In Arizona, the state with the fourth most dire affordable housing shortage according to National Low Income Housing Coalition (NLIHC)’s recently released Gap report, the Central Arizona chapter of global nonprofit Habitat for Humanity is looking to pave the way for new modes of sustainable, scalable low-cost housing across the Grand Canyon State. How? With the aid of ample local largesse and a massive 3D printer imported from Germany.
While Habitat for Humanity has historically been quick to embrace emerging construction methods that help to drive down construction costs and boost efficiency, Habitat for Humanity Central Arizona’s latest build, a solar-ready single-family residence overlooking Clark Park in Tempe, marks the first 3D-printed home building project for the nonprofit in the United States. Construction on the three-bedroom, two-bathroom single-story dwelling began last month and is expected to wrap up in early fall. Income-qualified Tempe homeowners are currently being identified through Habitat’s standard application process, and once an eligible homeowner is selected, they could move into their 3D-printed digs as early as this October.
“While we have found success in building small 3D-printed homes abroad, at 1,700 square feet, this home represents Habitat’s entry into new, innovative space. It is the first of its kind in the U.S. and sets the stage for increased capacity through a solution that could be both sustainable and cost-effective,” said Adrienne Goolsby, senior vice president of U.S. and Canada at Habitat for Humanity International, in a statement. “We’re proud of Habitat Central Arizona’s research and progress using this new technology, and will continue to assess its potential to be scaled and more widely adopted so that we can further address the critical issue of home affordability in the U.S.”
Per the NLIHC, only Nevada, California, and Oregon suffer from a more severe shortage of affordable, available housing units than Arizona, where there are only 26 available affordable housing units for every 100 extremely low-income households. On a citywide scale, Phoenix ranks as being the fourth most affordable housing-strapped major city in the nation, trailing Las Vegas, Houston, and Los Angeles. (To be clear, the report focuses on affordable rental properties while Habitat aims to bridge the gap between renting and homeownership for qualifying, lower-income occupants via special homeownership programs.) Tempe, the eighth most populous city in Arizona, is located just east of Phoenix within the sprawling East Valley metro region.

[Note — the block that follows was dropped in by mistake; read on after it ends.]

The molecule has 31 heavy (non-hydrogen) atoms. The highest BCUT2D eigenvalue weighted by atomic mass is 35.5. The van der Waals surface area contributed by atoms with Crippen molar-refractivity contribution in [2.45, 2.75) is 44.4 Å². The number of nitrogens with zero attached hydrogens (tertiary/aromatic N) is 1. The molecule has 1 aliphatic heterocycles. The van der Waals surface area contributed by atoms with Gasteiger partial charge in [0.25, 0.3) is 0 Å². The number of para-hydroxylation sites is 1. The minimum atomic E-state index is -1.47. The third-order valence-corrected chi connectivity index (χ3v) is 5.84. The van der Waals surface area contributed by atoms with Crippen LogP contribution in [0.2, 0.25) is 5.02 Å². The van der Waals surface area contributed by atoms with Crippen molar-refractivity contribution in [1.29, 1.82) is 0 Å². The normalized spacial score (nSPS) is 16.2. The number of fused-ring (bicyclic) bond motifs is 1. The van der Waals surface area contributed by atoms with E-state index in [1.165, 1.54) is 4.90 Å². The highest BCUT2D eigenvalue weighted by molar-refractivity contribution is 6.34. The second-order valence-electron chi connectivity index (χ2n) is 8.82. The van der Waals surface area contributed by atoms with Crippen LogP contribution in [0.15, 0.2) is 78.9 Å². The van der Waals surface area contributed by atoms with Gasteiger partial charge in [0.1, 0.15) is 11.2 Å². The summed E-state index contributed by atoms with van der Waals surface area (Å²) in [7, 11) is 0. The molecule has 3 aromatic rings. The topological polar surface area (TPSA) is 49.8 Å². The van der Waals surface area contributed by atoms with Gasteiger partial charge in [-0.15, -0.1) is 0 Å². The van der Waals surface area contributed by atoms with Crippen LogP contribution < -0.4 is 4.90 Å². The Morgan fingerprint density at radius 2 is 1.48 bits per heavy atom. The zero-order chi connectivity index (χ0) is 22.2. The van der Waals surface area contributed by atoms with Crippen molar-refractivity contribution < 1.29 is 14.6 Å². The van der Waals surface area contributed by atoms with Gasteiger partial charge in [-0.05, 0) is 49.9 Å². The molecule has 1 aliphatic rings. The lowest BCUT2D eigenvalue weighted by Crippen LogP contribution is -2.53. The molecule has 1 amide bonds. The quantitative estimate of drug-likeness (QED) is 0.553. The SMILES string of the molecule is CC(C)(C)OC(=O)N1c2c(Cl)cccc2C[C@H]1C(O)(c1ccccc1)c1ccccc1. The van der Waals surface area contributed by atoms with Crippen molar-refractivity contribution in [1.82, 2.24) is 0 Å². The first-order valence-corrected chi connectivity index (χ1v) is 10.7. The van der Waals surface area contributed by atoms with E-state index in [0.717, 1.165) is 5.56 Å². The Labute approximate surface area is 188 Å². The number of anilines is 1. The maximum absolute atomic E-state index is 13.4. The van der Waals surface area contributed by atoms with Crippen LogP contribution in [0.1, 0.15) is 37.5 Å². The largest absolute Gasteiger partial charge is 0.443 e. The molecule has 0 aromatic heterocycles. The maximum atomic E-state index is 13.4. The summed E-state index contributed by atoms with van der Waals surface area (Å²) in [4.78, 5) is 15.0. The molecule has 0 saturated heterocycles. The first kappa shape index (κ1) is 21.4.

For the Tempe project, the Habitat Central Arizona team have deployed a gantry-style Build on Demand Printer (BOD 2) shipped in March from Weißenhorn, Germany-based PERI Group. The family-owned construction company garnered international headlines in 2020 when it kicked off work on Germany’s first 3D-printed apartment building, a five-unit complex spread across three floors in the Bavarian city of Wallenhausen. Like other recent 3D-printed single-family homes that have been completed or are underway in cities ranging from Austin to Richmond, the Habitat home in Tempe is technically a hybrid build that combines 3D printing technology with conventional construction methods. In this particular instance, 70-to-80 percent of the Tempe home, including its interior and exterior walls, will be 3D-printed with a special concrete blend.
As mentioned, the home will be solar-ready when complete. Habitat Central Arizona is also pursuing LEED Platinum certification along with IBHS FORTIFIED Home designation.
Habitat for Humanity noted in its press materials that the 3D-printed Tempe project largely circumvents the soaring cost of lumber and other materials, which were “already on the rise” prior to the coronavirus pandemic. The use of a 3D printer, which requires less on-site manpower than traditional residential construction projects, will also enable Habitat Central Arizona to carry out projects during the dangerously hot summer months. As noted by the nonprofit, construction work typically slows to a crawl in and around Phoenix during the summer as the broiling temperatures put staff and volunteers at risk.
In addition to PERI, partners on the project include Lowe’s, COX Communications, and Candelaria Design, the Scottsdale-based luxury residential architecture practice that designed the (non-luxury) home, along with a number of other organizations and individuals who “contributed substantial financial and in-kind donations to make the project happen,” per Habitat Central Arizona. The City of Tempe, which owns the lot at 677 W. 19th where work on the 3D-printed Habitat home is currently underway, is also a key partner. In addition to the 3D-printed home opposite Clark Park, a total of 15 stick-built homes are also currently being constructed by Habitat Central Arizona on four other city-owned parcels. Since it was established in 1985, the Phoenix-headquartered Habitat Central Arizona has completed over 1,170 affordable new homes and executed north of 2,500 repair/renovation projects.
“This is really a moonshot opportunity for Habitat for Humanity Central Arizona,” said Jason Barlow, president and CEO of Habitat Central Arizona, of the chapter’s inaugural foray into 3D-printed construction methods. “When we consider the housing issues facing Arizona, the need for affordable homeownership solutions becomes clear. If we can deliver decent, affordable, more energy-efficient homes at less cost, in less time and with less waste, we think that could be a real game-changer. Just think of the implications.”